22 October 2017

ALL of it belongs to God. . .even Caesar

29th Sunday OT
Fr. Philip Neri Powell, OP

What belongs to Caesar and what belongs to God? Notice that Jesus doesn't say, “Repay Caesar what is Caesar's and give to God what is yours.” Or “Give to God what is ours.” Or “Give to God what is theirs.” Caesar gets back what is his. God gets all that belongs to Him. So, what belongs to Caesar and what belongs to God? Whether we know it or not, this is the question that lies under all of our other questions about how we are participate in the affairs of the world. These are daily questions, of course, but they tend to cause us more problems around election time than any other. How can we be both citizens of this world and heirs to the Kingdom? How we think, feel, speak, and act as citizens of the world can determine whether or not we inherit the Kingdom. With our eyes firmly focused on the Kingdom, won't we eventually end up in conflict with Caesar and his rule? Absolutely. And the history of the Church bears this out. And continues to bear it out even now. What belongs to Caesar and what belongs to God? For us, members of the Body, the Church, the answer is easy but not uncomplicated: it ALL belongs to God! You, me, mine, yours, theirs, ours. It all belongs to God, including Caesar himself.

Is this the point Jesus is making when he says that we owe Caesar what is his and God what belongs to God? Why not just say, “It all belongs to God”? Remember what Matthew tells us about the Pharisees. They are plotting against Jesus, trying to entrap him with a legal problem. When they ask their question, our Lord “knows their malice,” and asks them in turn: “Why are you testing me, you hypocrites?” Jesus knows that they aren't interested in a learned opinion on the Law. They aren't genuinely intellectually curious about his response. They're trying to snare him in an impossible political/religious position that they can then use against him. Jesus' brilliant response to their fake question explodes the trap. The coin has Caesar's face and inscription on it. It's his. Give it back to him. Everything else goes to God. The Romans can't fault his reply. The Pharisees can't either. But Jesus knows that everything belongs to the Father. And so do we. So, what do we – in 21st c. America – do with this bit of teaching? 
We all know the standard answer here. We obey just laws. We pay our taxes. We vote in elections. We support our communities. We serve in the military. In other words, we participate in Caesar's state as upstanding, patriotic citizens. There is no contradiction btw being an exemplary citizen and a faithful Catholic. That's the standard answer. And there's nothing wrong with it. However, what happens when we come to understand that everything belongs to God? My life, your life, everything we are and everything we possess first belongs to God. You and I were and are gifted with everything we are and everything we have. Gifted. Given. You might say, “But Father! I worked all my life for my house! Nobody gave it to me!” God gave you life. He gave you the time and talent you needed to work for that house. He's giving you your life now to enjoy your house and your family and friends. At best, we can say that the things we have are borrowed from God, including our very lives. So, what happens when this truth becomes a daily reality for us? What happens when you wake up – alive and well – and note that you are alive and well? Do you give God thanks and then go about your day noticing the abundance of gifts you've been given? I hope so! Because Jesus says that we have to give it all back. At some point, it all returns to the One Who gave it to us in the first place.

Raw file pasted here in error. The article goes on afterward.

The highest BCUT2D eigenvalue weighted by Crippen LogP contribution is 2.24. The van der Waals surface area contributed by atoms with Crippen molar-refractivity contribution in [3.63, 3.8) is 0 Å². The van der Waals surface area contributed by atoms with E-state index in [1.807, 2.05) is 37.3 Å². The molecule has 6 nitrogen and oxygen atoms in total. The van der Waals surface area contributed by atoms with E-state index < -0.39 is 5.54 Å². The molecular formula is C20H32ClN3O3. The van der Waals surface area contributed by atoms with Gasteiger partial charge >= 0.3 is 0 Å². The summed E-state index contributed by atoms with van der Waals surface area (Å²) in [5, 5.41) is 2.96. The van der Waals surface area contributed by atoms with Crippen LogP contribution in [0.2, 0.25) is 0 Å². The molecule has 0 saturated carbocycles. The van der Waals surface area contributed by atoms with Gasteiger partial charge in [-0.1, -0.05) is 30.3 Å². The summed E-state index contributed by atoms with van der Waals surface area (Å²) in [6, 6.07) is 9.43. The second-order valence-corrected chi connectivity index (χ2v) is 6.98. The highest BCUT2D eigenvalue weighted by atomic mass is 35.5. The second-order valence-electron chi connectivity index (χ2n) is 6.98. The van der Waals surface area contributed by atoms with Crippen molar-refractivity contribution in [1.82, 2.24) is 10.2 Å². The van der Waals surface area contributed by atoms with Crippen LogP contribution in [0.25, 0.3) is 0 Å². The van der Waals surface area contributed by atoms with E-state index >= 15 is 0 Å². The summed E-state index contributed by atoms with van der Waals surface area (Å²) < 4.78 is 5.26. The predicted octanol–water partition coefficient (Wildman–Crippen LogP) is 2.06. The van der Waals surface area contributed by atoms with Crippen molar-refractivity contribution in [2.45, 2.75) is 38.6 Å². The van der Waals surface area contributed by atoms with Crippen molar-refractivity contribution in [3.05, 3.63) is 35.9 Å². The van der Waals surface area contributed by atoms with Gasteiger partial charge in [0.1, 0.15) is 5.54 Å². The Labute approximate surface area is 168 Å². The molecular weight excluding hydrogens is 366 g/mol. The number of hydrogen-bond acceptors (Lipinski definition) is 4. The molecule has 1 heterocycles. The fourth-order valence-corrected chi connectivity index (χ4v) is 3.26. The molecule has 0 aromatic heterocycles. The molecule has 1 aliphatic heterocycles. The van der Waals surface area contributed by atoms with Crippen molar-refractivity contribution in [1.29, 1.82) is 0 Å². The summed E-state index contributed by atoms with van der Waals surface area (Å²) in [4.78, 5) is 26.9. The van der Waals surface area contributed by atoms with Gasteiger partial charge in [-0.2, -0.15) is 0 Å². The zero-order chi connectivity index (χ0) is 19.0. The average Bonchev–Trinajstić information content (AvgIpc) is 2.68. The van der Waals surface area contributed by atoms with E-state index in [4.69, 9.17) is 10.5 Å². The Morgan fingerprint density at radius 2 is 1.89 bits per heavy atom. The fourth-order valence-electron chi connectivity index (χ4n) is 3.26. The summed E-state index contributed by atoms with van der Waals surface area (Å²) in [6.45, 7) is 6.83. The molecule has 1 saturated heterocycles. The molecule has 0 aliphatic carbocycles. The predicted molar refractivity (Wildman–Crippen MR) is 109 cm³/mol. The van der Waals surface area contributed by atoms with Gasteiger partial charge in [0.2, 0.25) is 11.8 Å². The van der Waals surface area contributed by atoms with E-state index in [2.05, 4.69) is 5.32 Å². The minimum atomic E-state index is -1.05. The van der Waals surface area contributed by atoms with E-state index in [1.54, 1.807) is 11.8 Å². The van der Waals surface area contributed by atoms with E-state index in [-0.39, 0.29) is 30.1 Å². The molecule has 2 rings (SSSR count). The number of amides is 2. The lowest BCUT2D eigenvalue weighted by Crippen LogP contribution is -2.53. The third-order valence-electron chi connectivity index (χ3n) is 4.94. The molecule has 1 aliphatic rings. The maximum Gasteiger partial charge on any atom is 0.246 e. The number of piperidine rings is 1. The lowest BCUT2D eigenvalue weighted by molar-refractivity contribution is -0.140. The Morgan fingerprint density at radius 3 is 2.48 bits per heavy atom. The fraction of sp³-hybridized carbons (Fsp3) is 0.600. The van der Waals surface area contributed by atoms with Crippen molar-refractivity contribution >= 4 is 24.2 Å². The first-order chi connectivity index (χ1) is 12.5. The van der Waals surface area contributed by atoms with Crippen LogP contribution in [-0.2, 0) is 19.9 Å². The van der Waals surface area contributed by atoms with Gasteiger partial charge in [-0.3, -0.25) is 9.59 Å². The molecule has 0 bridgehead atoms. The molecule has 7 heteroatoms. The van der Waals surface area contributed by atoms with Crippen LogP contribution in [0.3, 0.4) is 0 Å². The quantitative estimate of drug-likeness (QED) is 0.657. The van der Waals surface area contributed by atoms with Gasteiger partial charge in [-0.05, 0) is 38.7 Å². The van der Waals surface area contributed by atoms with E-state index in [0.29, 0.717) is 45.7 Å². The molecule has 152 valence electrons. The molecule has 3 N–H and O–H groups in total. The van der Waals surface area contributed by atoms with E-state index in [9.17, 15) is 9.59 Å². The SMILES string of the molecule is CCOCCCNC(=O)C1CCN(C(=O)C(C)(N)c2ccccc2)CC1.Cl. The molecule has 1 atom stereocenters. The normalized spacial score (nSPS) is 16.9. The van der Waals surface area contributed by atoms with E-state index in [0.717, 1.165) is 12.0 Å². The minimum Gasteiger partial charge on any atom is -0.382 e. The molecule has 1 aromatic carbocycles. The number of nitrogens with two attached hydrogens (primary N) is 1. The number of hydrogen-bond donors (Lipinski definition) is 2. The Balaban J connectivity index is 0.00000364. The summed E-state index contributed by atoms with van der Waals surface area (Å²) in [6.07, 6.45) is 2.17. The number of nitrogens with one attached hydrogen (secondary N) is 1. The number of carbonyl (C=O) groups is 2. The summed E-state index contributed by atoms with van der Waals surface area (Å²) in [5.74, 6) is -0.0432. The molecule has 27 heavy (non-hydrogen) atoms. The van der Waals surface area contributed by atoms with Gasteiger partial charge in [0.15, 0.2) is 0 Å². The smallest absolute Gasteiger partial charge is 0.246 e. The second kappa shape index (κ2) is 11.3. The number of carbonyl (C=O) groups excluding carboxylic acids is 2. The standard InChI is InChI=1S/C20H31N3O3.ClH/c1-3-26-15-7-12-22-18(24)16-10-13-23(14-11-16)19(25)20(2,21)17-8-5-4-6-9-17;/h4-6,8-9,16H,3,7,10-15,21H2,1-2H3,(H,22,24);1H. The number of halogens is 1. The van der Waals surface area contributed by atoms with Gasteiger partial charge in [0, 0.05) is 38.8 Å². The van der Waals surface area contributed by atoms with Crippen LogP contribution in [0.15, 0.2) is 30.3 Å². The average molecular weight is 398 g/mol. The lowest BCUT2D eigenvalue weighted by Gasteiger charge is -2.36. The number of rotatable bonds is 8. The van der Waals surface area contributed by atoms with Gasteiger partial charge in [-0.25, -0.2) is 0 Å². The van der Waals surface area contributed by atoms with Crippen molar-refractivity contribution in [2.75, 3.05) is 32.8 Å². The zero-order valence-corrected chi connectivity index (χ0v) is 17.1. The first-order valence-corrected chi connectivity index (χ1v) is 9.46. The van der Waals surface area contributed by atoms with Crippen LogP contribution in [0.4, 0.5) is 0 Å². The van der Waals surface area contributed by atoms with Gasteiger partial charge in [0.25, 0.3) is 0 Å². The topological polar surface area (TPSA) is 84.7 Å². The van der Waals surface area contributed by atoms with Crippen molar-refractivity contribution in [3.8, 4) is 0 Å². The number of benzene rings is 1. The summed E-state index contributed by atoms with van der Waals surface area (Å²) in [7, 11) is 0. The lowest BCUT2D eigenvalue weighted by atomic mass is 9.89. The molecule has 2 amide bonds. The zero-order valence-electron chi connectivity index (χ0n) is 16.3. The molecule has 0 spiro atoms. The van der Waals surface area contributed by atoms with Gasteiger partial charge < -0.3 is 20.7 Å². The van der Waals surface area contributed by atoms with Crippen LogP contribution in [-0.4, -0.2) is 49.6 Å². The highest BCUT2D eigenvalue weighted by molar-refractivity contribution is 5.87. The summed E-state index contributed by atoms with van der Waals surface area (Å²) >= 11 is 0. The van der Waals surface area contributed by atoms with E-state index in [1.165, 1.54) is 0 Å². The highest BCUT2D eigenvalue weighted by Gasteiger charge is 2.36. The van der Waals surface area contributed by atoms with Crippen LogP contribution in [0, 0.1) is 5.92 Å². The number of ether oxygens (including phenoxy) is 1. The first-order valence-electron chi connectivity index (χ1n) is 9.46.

The moment it all returns, the moment our borrowed lives and borrowed things go back to God is the moment we spend our short lives preparing for. Jesus says to repay Caesar what is Caesar's. Repay. Nothing more than what is owed. That's what counts as good civil citizenship. But we are also heirs to the Kingdom. On loan to this world for the salvation of the world. When we and all we have are called back, we bring back with us more than we were given. Or, at least, that's the goal. If we have used God's gifts to do His holy work, then we bring back to Him all that we owe plus substantial interest. His love in us has been perfected through our sharing of His love with others. When the Christ the Just Judge looks at you on the day of final judgment, will he see his face and inscription stamped on your soul? Will he be able to lift you up to the Father and say, “This one is mine returned to me in greater love”? Give to Caesar what belongs to Caesar while you live. But remember, in the end, it ALL belongs to God.

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